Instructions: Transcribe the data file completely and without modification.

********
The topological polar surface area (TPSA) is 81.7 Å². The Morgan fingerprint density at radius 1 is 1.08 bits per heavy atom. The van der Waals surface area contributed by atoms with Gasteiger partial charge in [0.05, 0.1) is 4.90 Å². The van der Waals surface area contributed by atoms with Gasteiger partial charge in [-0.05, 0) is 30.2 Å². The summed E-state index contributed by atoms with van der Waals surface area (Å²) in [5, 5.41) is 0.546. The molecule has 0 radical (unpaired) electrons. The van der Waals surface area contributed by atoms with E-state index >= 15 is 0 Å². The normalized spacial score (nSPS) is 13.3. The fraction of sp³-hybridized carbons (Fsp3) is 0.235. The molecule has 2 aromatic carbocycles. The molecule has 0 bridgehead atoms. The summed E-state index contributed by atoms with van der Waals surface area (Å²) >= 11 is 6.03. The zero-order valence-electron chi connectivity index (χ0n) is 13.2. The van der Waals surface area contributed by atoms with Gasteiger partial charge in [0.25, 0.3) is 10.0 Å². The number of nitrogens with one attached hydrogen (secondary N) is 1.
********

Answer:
The topological polar surface area (TPSA) is 81.7 Å². The Morgan fingerprint density at radius 1 is 1.08 bits per heavy atom. The van der Waals surface area contributed by atoms with Gasteiger partial charge in [0.05, 0.1) is 4.90 Å². The van der Waals surface area contributed by atoms with Gasteiger partial charge in [-0.05, 0) is 30.2 Å². The summed E-state index contributed by atoms with van der Waals surface area (Å²) in [5, 5.41) is 0.546. The molecule has 0 radical (unpaired) electrons. The van der Waals surface area contributed by atoms with E-state index >= 15 is 0 Å². The normalized spacial score (nSPS) is 13.3. The fraction of sp³-hybridized carbons (Fsp3) is 0.235. The molecule has 2 aromatic carbocycles. The molecule has 0 bridgehead atoms. The summed E-state index contributed by atoms with van der Waals surface area (Å²) >= 11 is 6.03. The zero-order valence-electron chi connectivity index (χ0n) is 13.2. The van der Waals surface area contributed by atoms with Gasteiger partial charge in [0.25, 0.3) is 10.0 Å². The number of nitrogens with one attached hydrogen (secondary N) is 1.